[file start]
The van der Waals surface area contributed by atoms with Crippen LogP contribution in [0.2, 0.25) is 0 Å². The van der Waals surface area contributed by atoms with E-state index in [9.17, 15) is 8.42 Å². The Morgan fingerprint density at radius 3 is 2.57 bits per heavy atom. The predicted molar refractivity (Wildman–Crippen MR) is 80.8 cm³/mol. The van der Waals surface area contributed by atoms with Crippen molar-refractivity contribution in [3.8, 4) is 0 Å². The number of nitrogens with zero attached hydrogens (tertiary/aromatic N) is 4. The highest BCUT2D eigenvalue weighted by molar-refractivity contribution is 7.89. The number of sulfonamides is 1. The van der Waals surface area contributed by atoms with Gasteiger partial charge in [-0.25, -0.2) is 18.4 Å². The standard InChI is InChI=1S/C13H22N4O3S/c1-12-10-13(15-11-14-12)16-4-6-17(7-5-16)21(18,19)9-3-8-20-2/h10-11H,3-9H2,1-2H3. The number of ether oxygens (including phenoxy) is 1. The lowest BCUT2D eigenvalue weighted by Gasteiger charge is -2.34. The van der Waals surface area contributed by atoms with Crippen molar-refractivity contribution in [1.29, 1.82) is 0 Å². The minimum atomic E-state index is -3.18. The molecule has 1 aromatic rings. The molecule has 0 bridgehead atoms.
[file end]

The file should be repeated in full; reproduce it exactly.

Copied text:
The van der Waals surface area contributed by atoms with Crippen LogP contribution in [0.2, 0.25) is 0 Å². The van der Waals surface area contributed by atoms with E-state index in [9.17, 15) is 8.42 Å². The Morgan fingerprint density at radius 3 is 2.57 bits per heavy atom. The predicted molar refractivity (Wildman–Crippen MR) is 80.8 cm³/mol. The van der Waals surface area contributed by atoms with Crippen molar-refractivity contribution in [3.8, 4) is 0 Å². The number of nitrogens with zero attached hydrogens (tertiary/aromatic N) is 4. The highest BCUT2D eigenvalue weighted by molar-refractivity contribution is 7.89. The number of sulfonamides is 1. The van der Waals surface area contributed by atoms with Gasteiger partial charge in [-0.25, -0.2) is 18.4 Å². The standard InChI is InChI=1S/C13H22N4O3S/c1-12-10-13(15-11-14-12)16-4-6-17(7-5-16)21(18,19)9-3-8-20-2/h10-11H,3-9H2,1-2H3. The number of ether oxygens (including phenoxy) is 1. The lowest BCUT2D eigenvalue weighted by Gasteiger charge is -2.34. The van der Waals surface area contributed by atoms with Crippen molar-refractivity contribution in [1.29, 1.82) is 0 Å². The minimum atomic E-state index is -3.18. The molecule has 1 aromatic rings. The molecule has 0 bridgehead atoms.